In the past I have discussed voting rights and the attempts by some to limit or restrict certain groups’ right to vote. I have written about voter purges, voter ID laws and the reduction in the number of polling places. You won’t be surprised to hear that the voter purges are still going strong.
Wisconsin has been ordered by a judge to remove approximately 234,000 voters from the voting registration rolls.[i] The Wisconsin Election Commission sent a letter to 234,000 registered Wisconsin voters telling them they had to re-register because the commission believed they may have moved from the address on their registration. The list was generated using data from a multi-state database know as ERIC[ii] that tracks changes of address. The Commission’s letter said that these voters must re-register at their new address. The letter did not give a firm date for when they must re-register and said they would not be removed from the poll lists until after the Spring 2021 elections.[iii]
Well, some citizens were not satisfied with this procedure and brought a complaint before the Wisconsin Election Commission.[iv] The Wisconsin Institute for Law and Liberty,[v] a self -described conservative activist group, alleged that Wisconsin law requires that any voter who does not reply to that notice within 30 days, shall be made ineligible to vote.[vi] They argued that the commission’s plan to let the questionable voters remain eligible until 2021 was a violation of the law.
Ozaukee County Circuit Judge Paul Malloy agreed and ordered the commission to immediately purge most of the list. Only 2,300 of those receiving the notice had responded at that time. That decision has been appealed, potentially to the Wisconsin Supreme Court which is controlled 5-2 by conservatives.
As I have discussed in my prior voting rights posts, these types of purges disproportionately targets Democratic and minority voters. Wisconsin has become a swing state. Its current Governor, Tony Evers, a Democrat, won his election by less than 30,000 votes.[vii] It is fairly clear that the removal of over 200,000 voters, disproportionately democrats, could swing the state in the 2020 presidential election.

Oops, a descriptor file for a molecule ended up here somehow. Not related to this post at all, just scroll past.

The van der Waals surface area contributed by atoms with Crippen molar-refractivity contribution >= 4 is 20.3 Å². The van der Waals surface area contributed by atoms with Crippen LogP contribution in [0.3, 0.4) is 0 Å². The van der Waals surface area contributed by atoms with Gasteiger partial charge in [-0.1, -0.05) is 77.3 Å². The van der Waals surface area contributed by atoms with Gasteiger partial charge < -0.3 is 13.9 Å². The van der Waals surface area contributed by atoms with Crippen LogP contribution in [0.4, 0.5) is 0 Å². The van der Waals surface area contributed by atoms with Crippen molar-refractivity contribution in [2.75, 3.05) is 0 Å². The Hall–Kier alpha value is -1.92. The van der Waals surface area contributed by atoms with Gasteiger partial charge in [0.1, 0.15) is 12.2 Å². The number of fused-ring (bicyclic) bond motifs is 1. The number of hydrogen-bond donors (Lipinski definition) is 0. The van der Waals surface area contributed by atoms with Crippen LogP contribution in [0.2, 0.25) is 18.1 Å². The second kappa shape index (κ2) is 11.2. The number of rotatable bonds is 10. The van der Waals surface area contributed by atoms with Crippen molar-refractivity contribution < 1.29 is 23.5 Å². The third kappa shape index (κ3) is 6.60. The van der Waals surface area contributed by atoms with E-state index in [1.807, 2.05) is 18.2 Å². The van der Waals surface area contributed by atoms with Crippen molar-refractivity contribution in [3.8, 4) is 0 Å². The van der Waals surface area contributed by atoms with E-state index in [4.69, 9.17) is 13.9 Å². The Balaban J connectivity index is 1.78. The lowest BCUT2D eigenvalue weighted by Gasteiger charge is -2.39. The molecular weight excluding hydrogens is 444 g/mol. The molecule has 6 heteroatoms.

It’s not just Wisconsin. Georgia is also seeking to purge about 300,000 voters.[viii] The recent Georgia gubernatorial election was dogged by allegations of voter suppression.[ix] Democrat Stacey Abrams lost to Republican Brian Kemp by less than 2% of the vote. During the campaign, Brian Kemp was the state’s Secretary of State, responsible for maintaining the state’s election rolls.
This time Georgia wants to purge those voters who have not voted or updated their registration in the past five years.[x][xi] A federal judge ruled that the voter purge could proceed and 120,000 voters will be removed from the rolls. Georgia is one of nine states that has “use it or lose it” voting laws.[xii] “Use it or lose it” laws essentially say that if you don’t vote in an election within a certain time period, your registration will be cancelled, even if your registration should still be valid. So, if you don’t vote, you lose the right to vote. None of our other rights work that way. You don’t lose the right to free speech if you don’t exercise it. You don’t lose the right to bear arms or to freely assemble if you don’t exercise them. Unfortunately the Supreme Court has held that these “use it or lose it” laws are acceptable.[xiii] Once again, this method will include many still eligible voters and disproportionately impact Democrats and minorities.
So, while all states have an obligation to maintain current and accurate voting rolls, the methods used by some states clearly target certain groups, and those groups tend to be Democrats and minorities. I’m also not suggesting the Democrats might not do something similar if they were in positions of power. It is wrong to deny any eligible citizen the right to vote. Too many eligible voters are swept up in these purges. As I have said previously, voting is a right. Starting in 1868 with the 14th Amendment guaranteeing full citizenship and voting rights to all men born on US soil, then to 1870 when the 15th Amendment eliminated racial barriers to voting and then 1920 when the 19th Amendment guaranteed the right to vote to women and then 1924 when the Indian Citizenship Act gave voting right to Native Americans, the country has made an effort to include more people in the voting process. Prior attempts to make voting more difficult, like a poll tax or literacy tests have been struck down. We shouldn’t be making it more difficult to vote. Any adult citizen has the right to vote and states that manufacture obstacles to that right are violating the Constitution and the spirit of our nation.
[ii] Electronic Registration Information Center is used by many states for this purpose
[vi] Wis.Stat. § 6.50(3)
[xi] O.C.G.A. § 21-2-234
The author[s] is solely responsible for this blog submission. It does not represent the position of the New York State Bar Association or its Committee.